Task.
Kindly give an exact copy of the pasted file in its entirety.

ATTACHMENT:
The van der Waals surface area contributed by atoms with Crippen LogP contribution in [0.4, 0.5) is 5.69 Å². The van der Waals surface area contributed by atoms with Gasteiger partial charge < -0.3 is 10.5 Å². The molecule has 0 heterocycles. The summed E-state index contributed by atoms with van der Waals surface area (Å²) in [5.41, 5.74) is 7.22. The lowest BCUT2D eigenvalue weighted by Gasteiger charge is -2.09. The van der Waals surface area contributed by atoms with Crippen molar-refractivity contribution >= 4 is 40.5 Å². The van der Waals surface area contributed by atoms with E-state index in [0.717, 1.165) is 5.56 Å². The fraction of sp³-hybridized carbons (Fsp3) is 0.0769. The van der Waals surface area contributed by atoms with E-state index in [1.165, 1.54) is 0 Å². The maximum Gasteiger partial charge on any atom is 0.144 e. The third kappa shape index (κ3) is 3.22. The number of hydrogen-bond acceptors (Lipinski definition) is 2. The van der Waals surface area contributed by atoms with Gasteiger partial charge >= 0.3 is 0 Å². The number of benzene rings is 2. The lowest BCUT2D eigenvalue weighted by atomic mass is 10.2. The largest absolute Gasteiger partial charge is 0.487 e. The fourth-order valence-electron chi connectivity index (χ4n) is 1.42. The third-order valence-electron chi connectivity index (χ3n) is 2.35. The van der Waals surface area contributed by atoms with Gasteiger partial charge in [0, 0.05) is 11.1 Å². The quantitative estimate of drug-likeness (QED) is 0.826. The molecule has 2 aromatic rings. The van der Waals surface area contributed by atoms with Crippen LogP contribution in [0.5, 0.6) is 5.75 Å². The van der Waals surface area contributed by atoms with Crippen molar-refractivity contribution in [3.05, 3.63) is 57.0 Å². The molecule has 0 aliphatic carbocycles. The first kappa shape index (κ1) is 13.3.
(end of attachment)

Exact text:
The van der Waals surface area contributed by atoms with Crippen LogP contribution in [0.4, 0.5) is 5.69 Å². The van der Waals surface area contributed by atoms with Gasteiger partial charge < -0.3 is 10.5 Å². The molecule has 0 heterocycles. The summed E-state index contributed by atoms with van der Waals surface area (Å²) in [5.41, 5.74) is 7.22. The lowest BCUT2D eigenvalue weighted by Gasteiger charge is -2.09. The van der Waals surface area contributed by atoms with Crippen molar-refractivity contribution >= 4 is 40.5 Å². The van der Waals surface area contributed by atoms with E-state index in [0.717, 1.165) is 5.56 Å². The fraction of sp³-hybridized carbons (Fsp3) is 0.0769. The van der Waals surface area contributed by atoms with E-state index in [1.165, 1.54) is 0 Å². The maximum Gasteiger partial charge on any atom is 0.144 e. The third kappa shape index (κ3) is 3.22. The number of hydrogen-bond acceptors (Lipinski definition) is 2. The van der Waals surface area contributed by atoms with Gasteiger partial charge >= 0.3 is 0 Å². The number of benzene rings is 2. The lowest BCUT2D eigenvalue weighted by atomic mass is 10.2. The largest absolute Gasteiger partial charge is 0.487 e. The fourth-order valence-electron chi connectivity index (χ4n) is 1.42. The third-order valence-electron chi connectivity index (χ3n) is 2.35. The van der Waals surface area contributed by atoms with Gasteiger partial charge in [0, 0.05) is 11.1 Å². The quantitative estimate of drug-likeness (QED) is 0.826. The molecule has 2 aromatic rings. The van der Waals surface area contributed by atoms with Crippen LogP contribution in [0.5, 0.6) is 5.75 Å². The van der Waals surface area contributed by atoms with Crippen molar-refractivity contribution in [3.05, 3.63) is 57.0 Å². The molecule has 0 aliphatic carbocycles. The first kappa shape index (κ1) is 13.3.